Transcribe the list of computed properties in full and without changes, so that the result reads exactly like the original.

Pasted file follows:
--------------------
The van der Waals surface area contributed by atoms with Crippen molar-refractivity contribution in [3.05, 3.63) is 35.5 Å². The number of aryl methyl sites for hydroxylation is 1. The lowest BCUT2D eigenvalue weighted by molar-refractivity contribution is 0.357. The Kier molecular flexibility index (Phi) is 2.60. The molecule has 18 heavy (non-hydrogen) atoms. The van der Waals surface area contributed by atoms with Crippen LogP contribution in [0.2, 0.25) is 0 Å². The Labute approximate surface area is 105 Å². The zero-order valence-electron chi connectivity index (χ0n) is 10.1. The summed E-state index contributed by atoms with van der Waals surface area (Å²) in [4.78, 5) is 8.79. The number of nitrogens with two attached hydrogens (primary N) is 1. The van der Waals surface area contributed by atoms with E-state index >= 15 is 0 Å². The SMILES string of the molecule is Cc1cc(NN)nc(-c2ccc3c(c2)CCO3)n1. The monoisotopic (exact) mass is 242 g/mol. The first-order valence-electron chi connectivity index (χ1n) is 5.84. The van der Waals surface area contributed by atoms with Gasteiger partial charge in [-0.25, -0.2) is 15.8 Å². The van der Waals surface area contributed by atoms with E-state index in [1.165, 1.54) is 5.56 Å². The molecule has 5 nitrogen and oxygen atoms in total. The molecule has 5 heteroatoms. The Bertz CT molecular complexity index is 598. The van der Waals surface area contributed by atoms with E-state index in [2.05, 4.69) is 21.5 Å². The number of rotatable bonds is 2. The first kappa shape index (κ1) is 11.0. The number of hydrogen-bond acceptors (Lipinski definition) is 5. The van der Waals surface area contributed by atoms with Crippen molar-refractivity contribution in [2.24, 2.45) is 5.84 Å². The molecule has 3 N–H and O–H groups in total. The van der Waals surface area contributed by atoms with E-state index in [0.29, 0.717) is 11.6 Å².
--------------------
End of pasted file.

The van der Waals surface area contributed by atoms with Crippen molar-refractivity contribution in [3.05, 3.63) is 35.5 Å². The number of aryl methyl sites for hydroxylation is 1. The lowest BCUT2D eigenvalue weighted by molar-refractivity contribution is 0.357. The Kier molecular flexibility index (Phi) is 2.60. The molecule has 18 heavy (non-hydrogen) atoms. The van der Waals surface area contributed by atoms with Crippen LogP contribution in [0.2, 0.25) is 0 Å². The Labute approximate surface area is 105 Å². The zero-order valence-electron chi connectivity index (χ0n) is 10.1. The summed E-state index contributed by atoms with van der Waals surface area (Å²) in [4.78, 5) is 8.79. The number of nitrogens with two attached hydrogens (primary N) is 1. The van der Waals surface area contributed by atoms with E-state index >= 15 is 0 Å². The SMILES string of the molecule is Cc1cc(NN)nc(-c2ccc3c(c2)CCO3)n1. The monoisotopic (exact) mass is 242 g/mol. The first-order valence-electron chi connectivity index (χ1n) is 5.84. The van der Waals surface area contributed by atoms with Gasteiger partial charge in [-0.25, -0.2) is 15.8 Å². The van der Waals surface area contributed by atoms with E-state index in [1.165, 1.54) is 5.56 Å². The molecule has 5 nitrogen and oxygen atoms in total. The molecule has 5 heteroatoms. The Bertz CT molecular complexity index is 598. The van der Waals surface area contributed by atoms with E-state index in [2.05, 4.69) is 21.5 Å². The number of rotatable bonds is 2. The first kappa shape index (κ1) is 11.0. The number of hydrogen-bond acceptors (Lipinski definition) is 5. The van der Waals surface area contributed by atoms with Crippen molar-refractivity contribution in [2.24, 2.45) is 5.84 Å². The molecule has 3 N–H and O–H groups in total. The van der Waals surface area contributed by atoms with E-state index in [0.29, 0.717) is 11.6 Å².